The front substrate 20 has a surface facing the back substrate 10. On the surface of the front substrate 20 facing the back substrate 10 are formed a phosphor 40 for causing collision of electrons to display an image, and an anode electrode 80 for attracting electrons emitted from the electron emitter 50.

In operation, the electron emission device of FIG. 2 focuses a high electric field on the electron emitter 50 by a voltage applied between the cathode electrode 30 and the first gate electrode 60 and hence causes the electron emitter 50 to emit electrons by a quantum-mechanical tunnel effect. The electrons emitted from the electron emitter 50 are accelerated at the voltage applied to the anode electrode 80 and are collided with the phosphor 40 to cause light emission of the phosphor 40.

In FIG. 2, the first gate electrode 60 is shown to be formed on the cathode electrode 30 with the insulating layer interposed therebetween, but the invention is not thereby limited. For example, the first gate electrode 60 can be formed under the cathode electrode 30 according to an embodiment, in which case the electron emitter 50 is formed on the first gate electrode 60.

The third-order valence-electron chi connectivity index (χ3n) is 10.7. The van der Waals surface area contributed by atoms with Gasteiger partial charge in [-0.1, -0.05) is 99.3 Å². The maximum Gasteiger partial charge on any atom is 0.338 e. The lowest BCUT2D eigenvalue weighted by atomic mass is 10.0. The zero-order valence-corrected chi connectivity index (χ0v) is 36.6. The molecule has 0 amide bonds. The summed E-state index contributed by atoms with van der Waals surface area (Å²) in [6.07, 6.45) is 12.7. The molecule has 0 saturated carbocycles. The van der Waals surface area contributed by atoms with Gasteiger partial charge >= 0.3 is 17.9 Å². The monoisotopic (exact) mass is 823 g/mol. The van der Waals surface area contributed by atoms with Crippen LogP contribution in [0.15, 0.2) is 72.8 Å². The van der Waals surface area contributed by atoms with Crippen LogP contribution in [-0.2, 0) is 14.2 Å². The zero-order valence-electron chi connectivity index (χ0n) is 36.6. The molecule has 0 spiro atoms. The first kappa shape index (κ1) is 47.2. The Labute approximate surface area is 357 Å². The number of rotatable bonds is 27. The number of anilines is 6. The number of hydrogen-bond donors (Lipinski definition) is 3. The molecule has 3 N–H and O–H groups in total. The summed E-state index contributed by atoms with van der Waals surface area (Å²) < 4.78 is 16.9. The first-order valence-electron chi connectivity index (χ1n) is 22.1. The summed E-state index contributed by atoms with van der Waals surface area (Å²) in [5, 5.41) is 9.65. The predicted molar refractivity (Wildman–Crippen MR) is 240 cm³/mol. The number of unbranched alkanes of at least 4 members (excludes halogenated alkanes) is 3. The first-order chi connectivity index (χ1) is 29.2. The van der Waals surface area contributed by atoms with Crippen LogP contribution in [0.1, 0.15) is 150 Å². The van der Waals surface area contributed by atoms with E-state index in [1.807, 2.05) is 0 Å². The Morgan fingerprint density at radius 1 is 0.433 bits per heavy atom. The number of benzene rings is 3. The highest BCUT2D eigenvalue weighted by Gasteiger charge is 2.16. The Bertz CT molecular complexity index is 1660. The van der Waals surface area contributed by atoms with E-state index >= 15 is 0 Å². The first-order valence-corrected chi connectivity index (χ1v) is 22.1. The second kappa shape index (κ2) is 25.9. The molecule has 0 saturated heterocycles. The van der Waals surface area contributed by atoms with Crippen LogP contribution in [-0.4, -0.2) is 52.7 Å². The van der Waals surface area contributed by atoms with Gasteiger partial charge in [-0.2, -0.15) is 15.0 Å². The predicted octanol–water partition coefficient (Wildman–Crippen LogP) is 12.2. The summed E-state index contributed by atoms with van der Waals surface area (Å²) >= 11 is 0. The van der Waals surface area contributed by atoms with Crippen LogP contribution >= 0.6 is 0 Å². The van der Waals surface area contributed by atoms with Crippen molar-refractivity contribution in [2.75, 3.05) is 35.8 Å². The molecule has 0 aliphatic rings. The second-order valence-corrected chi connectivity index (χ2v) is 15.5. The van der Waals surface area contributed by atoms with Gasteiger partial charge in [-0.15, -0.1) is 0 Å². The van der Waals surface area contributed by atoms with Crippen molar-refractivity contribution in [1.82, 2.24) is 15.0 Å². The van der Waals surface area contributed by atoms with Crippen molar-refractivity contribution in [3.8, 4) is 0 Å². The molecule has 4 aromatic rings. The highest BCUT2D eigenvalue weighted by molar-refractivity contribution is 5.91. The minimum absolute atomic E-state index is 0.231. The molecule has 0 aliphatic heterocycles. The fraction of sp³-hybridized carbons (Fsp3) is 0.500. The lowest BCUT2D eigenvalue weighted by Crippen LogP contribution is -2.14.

Also, in FIG. 2, the phosphor 40 is shown to be formed on the entire surface of the substrate 20, with the anode electrode 80 formed on the phosphor 40, but the invention is not thereby limited. For example, a transparent anode electrode can be formed on the entire surface of the substrate 20, with the phosphor 40 formed on the transparent anode electrode, according to an embodiment. In this case, a metal film can also be formed on the phosphor 40.

Hereinafter, a driving method for a display device using an electron emission device according to an embodiment of the present invention will be described in detail.